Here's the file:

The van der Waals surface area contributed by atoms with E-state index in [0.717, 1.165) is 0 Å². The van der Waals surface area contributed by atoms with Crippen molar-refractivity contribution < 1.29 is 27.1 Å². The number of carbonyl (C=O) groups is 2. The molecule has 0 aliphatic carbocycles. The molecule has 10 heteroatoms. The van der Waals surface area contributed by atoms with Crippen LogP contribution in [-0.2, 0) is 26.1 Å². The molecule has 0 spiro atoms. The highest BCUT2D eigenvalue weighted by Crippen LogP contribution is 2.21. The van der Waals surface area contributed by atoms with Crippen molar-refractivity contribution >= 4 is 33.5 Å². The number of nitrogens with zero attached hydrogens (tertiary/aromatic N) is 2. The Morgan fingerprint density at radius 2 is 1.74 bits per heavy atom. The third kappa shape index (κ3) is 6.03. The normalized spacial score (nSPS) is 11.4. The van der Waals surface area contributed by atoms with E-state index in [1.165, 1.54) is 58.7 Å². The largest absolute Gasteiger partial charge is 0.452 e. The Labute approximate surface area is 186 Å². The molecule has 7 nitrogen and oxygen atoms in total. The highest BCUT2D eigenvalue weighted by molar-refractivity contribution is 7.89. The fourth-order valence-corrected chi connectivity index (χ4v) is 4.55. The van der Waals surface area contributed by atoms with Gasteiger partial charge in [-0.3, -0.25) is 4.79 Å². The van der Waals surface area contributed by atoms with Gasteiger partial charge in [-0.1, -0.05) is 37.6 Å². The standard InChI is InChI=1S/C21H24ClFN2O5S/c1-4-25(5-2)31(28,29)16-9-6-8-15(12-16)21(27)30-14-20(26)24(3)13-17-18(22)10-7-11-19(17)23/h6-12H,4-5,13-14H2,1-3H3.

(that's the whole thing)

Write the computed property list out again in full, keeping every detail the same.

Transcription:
The van der Waals surface area contributed by atoms with E-state index in [0.717, 1.165) is 0 Å². The van der Waals surface area contributed by atoms with Crippen molar-refractivity contribution < 1.29 is 27.1 Å². The number of carbonyl (C=O) groups is 2. The molecule has 0 aliphatic carbocycles. The molecule has 10 heteroatoms. The van der Waals surface area contributed by atoms with Crippen LogP contribution in [-0.2, 0) is 26.1 Å². The molecule has 0 spiro atoms. The highest BCUT2D eigenvalue weighted by Crippen LogP contribution is 2.21. The van der Waals surface area contributed by atoms with Crippen molar-refractivity contribution >= 4 is 33.5 Å². The number of nitrogens with zero attached hydrogens (tertiary/aromatic N) is 2. The Morgan fingerprint density at radius 2 is 1.74 bits per heavy atom. The third kappa shape index (κ3) is 6.03. The normalized spacial score (nSPS) is 11.4. The van der Waals surface area contributed by atoms with E-state index in [1.165, 1.54) is 58.7 Å². The largest absolute Gasteiger partial charge is 0.452 e. The Labute approximate surface area is 186 Å². The molecule has 7 nitrogen and oxygen atoms in total. The highest BCUT2D eigenvalue weighted by molar-refractivity contribution is 7.89. The fourth-order valence-corrected chi connectivity index (χ4v) is 4.55. The van der Waals surface area contributed by atoms with Gasteiger partial charge in [-0.3, -0.25) is 4.79 Å². The van der Waals surface area contributed by atoms with Gasteiger partial charge in [-0.1, -0.05) is 37.6 Å². The standard InChI is InChI=1S/C21H24ClFN2O5S/c1-4-25(5-2)31(28,29)16-9-6-8-15(12-16)21(27)30-14-20(26)24(3)13-17-18(22)10-7-11-19(17)23/h6-12H,4-5,13-14H2,1-3H3.